Getting Ready

Winnie Harlow on the One Thing She Can’t Stop Screen Grabbing

The model talks the importance of empowerment, her experience in Kenya with ME to WE (and rushing back to walk the red carpet with Beyoncé), and how she chills out.

By: Noah Lehava
Styling: Emily Ramshaw
Photography: Ben Ritter, Sierra Simone

Sure, acting as fly-on-the-wall (with the occasional glass of champagne) ahead of a big Hollywood-fueled event like the Oscars is great and all. (Okay, it’s really fun!) But there is something extra special about being with someone like Winnie Harlow mere hours before she’s set to take the stage in front of 6,000 kids to speak about empowerment on WE Day in New York. (It isn’t her first time; she spoke at the Toronto event last year.) The energy, if we had to put it in a word: exhilarating.

“I’m a bit more ready for it now because I have done it before, but I’m still a little nervous,” Harlow confessed to us as she swept a final streak of lipstick on. As we balanced hand-beaded bracelets by Kenyan artisans (which Harlow witnessed being made in Africa last summer), we got to talking about how notions of beauty are taught, not inherent, why she doesn’t want to be a movement, and that time she raced halfway across the world to walk the red carpet with Beyoncé.

“I think it is human nature to have confidence—the same way I don’t think people are born with racism or anything negative. All those things are developed.”

“I think we’ll always have our insecurities, but it’s important to focus on yourself. “

“Kids are the most sensible—they grab onto things easier than [adults] do. We, as adults, have been taught these notions for so long and are set in our ways. I was at my friend's house about seven years ago, and she had a little cousin who came over to visit. She came up to me and said, ‘Why is your skin like that?’ I said, ‘I have a skin condition called vitiligo.’ Mind you, she was six years old. She was like, ‘You are so pretty and so different.’ That is what she was taught—you only learn that something is ‘not normal’ or ‘ugly’ or whatever from the outside world. It is really what you learn, absorb, and what you teach.”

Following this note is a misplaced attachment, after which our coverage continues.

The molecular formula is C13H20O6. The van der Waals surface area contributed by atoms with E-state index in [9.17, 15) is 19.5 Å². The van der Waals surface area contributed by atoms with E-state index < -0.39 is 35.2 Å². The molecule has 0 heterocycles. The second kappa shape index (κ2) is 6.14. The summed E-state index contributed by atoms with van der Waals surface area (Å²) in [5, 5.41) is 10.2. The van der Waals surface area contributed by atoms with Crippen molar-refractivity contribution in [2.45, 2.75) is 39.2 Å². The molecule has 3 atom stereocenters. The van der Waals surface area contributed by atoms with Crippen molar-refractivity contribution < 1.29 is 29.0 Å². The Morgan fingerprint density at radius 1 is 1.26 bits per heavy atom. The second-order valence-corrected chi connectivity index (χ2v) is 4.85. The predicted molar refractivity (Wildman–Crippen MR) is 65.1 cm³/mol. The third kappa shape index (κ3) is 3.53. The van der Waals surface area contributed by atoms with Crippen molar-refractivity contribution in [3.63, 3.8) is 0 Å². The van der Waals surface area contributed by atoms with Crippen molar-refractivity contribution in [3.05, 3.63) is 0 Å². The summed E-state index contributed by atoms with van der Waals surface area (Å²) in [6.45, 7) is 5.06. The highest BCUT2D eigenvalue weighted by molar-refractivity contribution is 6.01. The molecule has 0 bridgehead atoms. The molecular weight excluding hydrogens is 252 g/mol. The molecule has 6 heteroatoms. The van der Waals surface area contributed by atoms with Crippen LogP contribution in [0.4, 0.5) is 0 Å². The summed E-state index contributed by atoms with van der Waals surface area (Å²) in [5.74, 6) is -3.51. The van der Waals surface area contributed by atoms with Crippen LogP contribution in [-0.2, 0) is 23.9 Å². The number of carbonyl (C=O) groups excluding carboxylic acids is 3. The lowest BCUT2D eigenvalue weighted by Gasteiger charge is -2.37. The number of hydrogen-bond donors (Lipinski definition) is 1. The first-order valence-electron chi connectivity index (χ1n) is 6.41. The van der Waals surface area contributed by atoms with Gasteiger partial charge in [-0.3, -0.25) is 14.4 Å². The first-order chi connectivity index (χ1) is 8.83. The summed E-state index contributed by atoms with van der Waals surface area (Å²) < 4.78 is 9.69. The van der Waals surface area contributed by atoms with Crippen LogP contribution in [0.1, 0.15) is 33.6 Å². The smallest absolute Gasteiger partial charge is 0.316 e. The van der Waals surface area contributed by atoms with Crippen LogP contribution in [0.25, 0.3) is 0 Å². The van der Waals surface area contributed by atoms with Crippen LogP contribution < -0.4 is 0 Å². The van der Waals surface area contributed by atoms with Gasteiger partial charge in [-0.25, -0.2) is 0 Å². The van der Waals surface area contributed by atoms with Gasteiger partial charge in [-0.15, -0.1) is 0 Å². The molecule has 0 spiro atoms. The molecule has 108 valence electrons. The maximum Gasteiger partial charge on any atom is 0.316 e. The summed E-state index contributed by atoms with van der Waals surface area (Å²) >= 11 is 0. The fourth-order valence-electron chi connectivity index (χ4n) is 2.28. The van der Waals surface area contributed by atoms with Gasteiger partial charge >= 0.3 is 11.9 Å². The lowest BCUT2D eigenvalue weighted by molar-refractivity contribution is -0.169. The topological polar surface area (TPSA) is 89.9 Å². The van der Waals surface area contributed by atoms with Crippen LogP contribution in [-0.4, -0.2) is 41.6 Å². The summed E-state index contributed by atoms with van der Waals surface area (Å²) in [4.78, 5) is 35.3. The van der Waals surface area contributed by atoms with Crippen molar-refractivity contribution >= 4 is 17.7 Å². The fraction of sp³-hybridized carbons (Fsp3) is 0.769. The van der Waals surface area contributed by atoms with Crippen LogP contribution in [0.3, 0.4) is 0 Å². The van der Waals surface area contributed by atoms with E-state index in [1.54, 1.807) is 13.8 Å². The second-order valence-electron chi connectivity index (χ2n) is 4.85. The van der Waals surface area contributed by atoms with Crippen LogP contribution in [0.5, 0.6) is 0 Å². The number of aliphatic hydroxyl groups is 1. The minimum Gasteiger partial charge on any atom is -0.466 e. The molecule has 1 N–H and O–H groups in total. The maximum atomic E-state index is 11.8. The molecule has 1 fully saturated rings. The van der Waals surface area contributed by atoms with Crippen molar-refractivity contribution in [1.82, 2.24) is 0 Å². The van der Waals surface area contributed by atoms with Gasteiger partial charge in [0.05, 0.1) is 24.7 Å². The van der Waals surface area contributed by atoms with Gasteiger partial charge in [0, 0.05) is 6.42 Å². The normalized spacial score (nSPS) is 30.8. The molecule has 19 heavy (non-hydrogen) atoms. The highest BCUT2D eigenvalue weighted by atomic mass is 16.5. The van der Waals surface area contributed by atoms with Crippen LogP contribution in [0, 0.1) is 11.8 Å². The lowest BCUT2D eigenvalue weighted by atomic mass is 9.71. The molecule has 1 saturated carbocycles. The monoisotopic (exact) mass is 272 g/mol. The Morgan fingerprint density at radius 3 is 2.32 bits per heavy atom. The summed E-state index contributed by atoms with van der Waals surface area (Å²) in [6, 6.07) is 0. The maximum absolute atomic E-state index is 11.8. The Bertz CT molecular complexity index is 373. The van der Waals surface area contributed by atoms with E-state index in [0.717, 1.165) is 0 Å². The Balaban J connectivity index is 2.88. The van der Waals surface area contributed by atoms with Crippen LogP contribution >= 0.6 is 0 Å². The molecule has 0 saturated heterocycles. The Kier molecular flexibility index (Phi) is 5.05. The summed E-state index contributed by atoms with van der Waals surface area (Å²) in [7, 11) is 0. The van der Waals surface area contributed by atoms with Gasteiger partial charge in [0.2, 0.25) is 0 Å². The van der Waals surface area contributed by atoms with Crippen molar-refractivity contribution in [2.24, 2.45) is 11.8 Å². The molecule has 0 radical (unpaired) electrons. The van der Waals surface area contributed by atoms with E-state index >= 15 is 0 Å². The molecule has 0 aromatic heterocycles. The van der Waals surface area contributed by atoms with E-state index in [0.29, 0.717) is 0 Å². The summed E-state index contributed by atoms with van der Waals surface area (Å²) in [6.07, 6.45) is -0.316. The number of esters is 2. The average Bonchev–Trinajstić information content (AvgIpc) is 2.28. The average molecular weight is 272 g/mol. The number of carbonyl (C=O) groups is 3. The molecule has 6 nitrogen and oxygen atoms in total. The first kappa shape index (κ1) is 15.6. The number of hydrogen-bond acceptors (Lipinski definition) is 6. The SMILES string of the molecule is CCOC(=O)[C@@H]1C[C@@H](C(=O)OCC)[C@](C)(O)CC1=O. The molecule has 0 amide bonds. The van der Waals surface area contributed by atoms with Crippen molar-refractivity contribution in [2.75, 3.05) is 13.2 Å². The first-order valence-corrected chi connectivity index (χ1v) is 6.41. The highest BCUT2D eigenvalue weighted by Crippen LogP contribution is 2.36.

“I was in Kenya last August [with ME to WE]. It was amazing. I got the chance to talk to one of the mamas in the community and learn of her experience. Seeing her interact with the kids and interact with the people, and the respect that she had for them and they had for her, it was really beautiful.”

“I didn’t want to leave Kenya—until I got the call to do the red carpet with Beyoncé for the VMAs. I definitely want to go back, though. I am so happy that I had the opportunity to go [to Kenya] because going in with an open mind allowed me to absorb so much more of the culture, the food, the people, the atmosphere, and everything that they were doing.”

“I was extremely nervous to be up onstage in front of so many people [the first time I spoke at WE Day]. WE Day is massive. It’s insane, which is amazing. It was a little bit intimidating getting up onstage. I think I’m a little bit more ready for it now because I have done it before, but I’m still a little bit nervous.”

“Today I asked to be a sun-kissed goddess. I will be wearing a very summery look, so it will go well with the golden, shimmering goddess makeup.”

How she chills out before a big appearance:

“I don’t work out right before, but I definitely work out in the buildup to an event. A week before, I go to the gym three times a week. “

“I couldn’t even tell you [what the last thing I screen-shot was] because I screen-shot everything. I have over 20,000 photos on my phone! I pay for storage with Apple every single month. I am that friend who screen-shots the SnapChat conversations and then everyone knows. Listen, you might as well text me because I’m going to screen-shot everything anyway. I have a bad memory—I am not trying to be sneaky, I just won’t remember.”

“[My dream dinner party guest would be] Beyoncé. The twins can come along too. They have to at this point.”

“A lot of people don’t know that the best time to go to Toronto is in the summer—we have beautiful summers. Everyone assumes we live in igloos and we are best friends with polar bears. The best time of year to come is around the end of July, beginning of August because that is when we have our Caribbean Carnival.”

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